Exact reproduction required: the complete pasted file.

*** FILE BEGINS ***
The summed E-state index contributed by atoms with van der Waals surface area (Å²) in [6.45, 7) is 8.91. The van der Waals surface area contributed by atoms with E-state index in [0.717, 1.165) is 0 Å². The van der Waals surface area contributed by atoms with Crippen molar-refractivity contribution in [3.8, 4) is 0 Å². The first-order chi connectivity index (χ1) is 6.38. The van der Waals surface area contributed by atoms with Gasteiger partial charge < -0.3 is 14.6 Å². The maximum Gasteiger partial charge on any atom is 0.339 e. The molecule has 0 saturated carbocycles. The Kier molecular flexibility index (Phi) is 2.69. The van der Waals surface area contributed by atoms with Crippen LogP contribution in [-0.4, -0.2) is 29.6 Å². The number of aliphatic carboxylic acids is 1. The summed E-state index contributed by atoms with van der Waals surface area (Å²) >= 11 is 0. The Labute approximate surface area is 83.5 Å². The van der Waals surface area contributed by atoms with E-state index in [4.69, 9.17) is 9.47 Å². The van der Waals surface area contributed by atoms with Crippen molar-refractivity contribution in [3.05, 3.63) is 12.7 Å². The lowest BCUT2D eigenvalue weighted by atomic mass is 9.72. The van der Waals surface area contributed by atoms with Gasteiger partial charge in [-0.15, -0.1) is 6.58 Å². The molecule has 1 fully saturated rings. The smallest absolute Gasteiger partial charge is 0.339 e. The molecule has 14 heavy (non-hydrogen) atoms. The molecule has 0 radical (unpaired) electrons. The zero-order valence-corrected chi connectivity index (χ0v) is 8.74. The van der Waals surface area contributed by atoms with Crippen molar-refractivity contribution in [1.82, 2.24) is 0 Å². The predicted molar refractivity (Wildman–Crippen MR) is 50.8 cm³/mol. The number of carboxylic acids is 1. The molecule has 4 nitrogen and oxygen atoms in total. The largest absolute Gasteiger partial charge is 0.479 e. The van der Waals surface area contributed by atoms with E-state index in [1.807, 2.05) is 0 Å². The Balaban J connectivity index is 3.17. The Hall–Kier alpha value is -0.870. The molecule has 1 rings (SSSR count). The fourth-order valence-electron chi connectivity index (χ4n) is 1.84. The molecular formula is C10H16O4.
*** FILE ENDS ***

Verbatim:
The summed E-state index contributed by atoms with van der Waals surface area (Å²) in [6.45, 7) is 8.91. The van der Waals surface area contributed by atoms with E-state index in [0.717, 1.165) is 0 Å². The van der Waals surface area contributed by atoms with Crippen molar-refractivity contribution in [3.8, 4) is 0 Å². The first-order chi connectivity index (χ1) is 6.38. The van der Waals surface area contributed by atoms with Gasteiger partial charge < -0.3 is 14.6 Å². The maximum Gasteiger partial charge on any atom is 0.339 e. The molecule has 0 saturated carbocycles. The Kier molecular flexibility index (Phi) is 2.69. The van der Waals surface area contributed by atoms with Crippen LogP contribution in [-0.4, -0.2) is 29.6 Å². The number of aliphatic carboxylic acids is 1. The summed E-state index contributed by atoms with van der Waals surface area (Å²) >= 11 is 0. The Labute approximate surface area is 83.5 Å². The van der Waals surface area contributed by atoms with E-state index in [4.69, 9.17) is 9.47 Å². The van der Waals surface area contributed by atoms with Crippen molar-refractivity contribution in [3.05, 3.63) is 12.7 Å². The lowest BCUT2D eigenvalue weighted by atomic mass is 9.72. The van der Waals surface area contributed by atoms with Gasteiger partial charge in [-0.15, -0.1) is 6.58 Å². The molecule has 1 fully saturated rings. The smallest absolute Gasteiger partial charge is 0.339 e. The molecule has 14 heavy (non-hydrogen) atoms. The molecule has 0 radical (unpaired) electrons. The zero-order valence-corrected chi connectivity index (χ0v) is 8.74. The van der Waals surface area contributed by atoms with Crippen molar-refractivity contribution in [1.82, 2.24) is 0 Å². The predicted molar refractivity (Wildman–Crippen MR) is 50.8 cm³/mol. The number of carboxylic acids is 1. The molecule has 4 nitrogen and oxygen atoms in total. The largest absolute Gasteiger partial charge is 0.479 e. The van der Waals surface area contributed by atoms with E-state index in [1.807, 2.05) is 0 Å². The Balaban J connectivity index is 3.17. The Hall–Kier alpha value is -0.870. The molecule has 1 rings (SSSR count). The fourth-order valence-electron chi connectivity index (χ4n) is 1.84. The molecular formula is C10H16O4.